November 13 Breakfast Briefing: State of the Streams — 8:00 to 9:30 a.m. — Canceled, to be rescheduled
The full State of the Streams report informing this talk will be released in December 2012. The Breakfast Briefing presentation will be rescheduled for a future date. Please review GSWA's website or upcoming eNewsletters for a new time and date.

November 18 Volunteer Stream Assesment Training — 9:00 a.m. to Noon — Will run as scheduled
This event, originally scheduled for Sunday, October 21, will run as planned on the revised date of Sunday, November 18. Please visit for a registration form and additional information.

November 28 Reduce Your Use: Inside Edition — 7:00 to 8:30 p.m. — Canceled, to be rescheduled
This Water-friendly Homes event will be rescheduled for a future date.

December 5 Breakfast Breifing: The Economic Impact of Climate Change in NJ — 8:00 a.m. to 9:30 a.m. — Rescheduled!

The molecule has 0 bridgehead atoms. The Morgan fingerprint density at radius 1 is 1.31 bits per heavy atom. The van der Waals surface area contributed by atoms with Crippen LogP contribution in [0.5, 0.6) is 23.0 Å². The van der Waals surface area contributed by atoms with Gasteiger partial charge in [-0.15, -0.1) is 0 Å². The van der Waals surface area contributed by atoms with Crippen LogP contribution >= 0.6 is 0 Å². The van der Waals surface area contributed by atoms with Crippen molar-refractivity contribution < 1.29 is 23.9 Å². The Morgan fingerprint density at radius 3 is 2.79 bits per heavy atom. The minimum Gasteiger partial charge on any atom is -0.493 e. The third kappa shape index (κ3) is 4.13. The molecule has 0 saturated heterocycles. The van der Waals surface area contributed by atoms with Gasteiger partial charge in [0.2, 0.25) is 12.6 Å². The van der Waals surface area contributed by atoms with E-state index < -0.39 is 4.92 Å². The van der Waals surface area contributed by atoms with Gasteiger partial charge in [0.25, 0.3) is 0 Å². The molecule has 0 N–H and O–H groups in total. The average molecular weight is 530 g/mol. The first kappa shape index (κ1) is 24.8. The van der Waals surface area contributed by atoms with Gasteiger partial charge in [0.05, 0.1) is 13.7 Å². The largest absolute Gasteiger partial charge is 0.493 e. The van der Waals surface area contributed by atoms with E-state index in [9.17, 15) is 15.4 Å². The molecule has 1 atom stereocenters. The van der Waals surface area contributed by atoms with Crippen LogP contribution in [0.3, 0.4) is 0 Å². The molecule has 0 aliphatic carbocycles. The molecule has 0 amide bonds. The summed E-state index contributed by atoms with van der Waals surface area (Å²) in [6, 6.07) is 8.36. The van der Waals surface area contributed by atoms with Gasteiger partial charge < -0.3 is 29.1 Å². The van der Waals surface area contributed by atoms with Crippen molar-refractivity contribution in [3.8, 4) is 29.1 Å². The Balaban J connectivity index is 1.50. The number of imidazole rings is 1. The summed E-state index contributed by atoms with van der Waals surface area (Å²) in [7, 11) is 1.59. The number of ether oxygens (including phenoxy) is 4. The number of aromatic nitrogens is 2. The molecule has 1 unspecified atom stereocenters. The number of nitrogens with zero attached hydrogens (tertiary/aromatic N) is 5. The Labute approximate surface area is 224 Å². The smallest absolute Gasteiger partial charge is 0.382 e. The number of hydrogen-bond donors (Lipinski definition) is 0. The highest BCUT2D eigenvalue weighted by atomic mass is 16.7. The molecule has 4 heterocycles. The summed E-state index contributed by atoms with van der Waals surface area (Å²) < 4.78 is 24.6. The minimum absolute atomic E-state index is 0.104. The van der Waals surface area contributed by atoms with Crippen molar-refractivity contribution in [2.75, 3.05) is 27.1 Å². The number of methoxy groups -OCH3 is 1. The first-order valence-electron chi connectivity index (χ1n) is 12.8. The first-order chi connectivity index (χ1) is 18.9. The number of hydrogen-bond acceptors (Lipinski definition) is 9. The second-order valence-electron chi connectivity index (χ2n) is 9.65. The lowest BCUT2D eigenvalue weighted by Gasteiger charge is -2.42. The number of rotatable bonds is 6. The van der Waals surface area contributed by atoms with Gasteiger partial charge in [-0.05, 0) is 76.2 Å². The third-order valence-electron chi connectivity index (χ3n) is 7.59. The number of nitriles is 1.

This Breakfast Briefing event has been rescheduled for Thursday, December 13 from 8:00 a.m. to 9:30 a.m. For more information, or to register for this revised date, please visit

***UPDATE 11/21/2012***
November 28 Teacher Workshop: Project WET — 9:00 a.m. to 3:00 p.m. — Canceled, to be rescheduled
Please contact Director of Outreach and Education Hazel England at hazele[at] for rescheduling information.

For additional information about any of these scheduling changes, please send an email to events[at]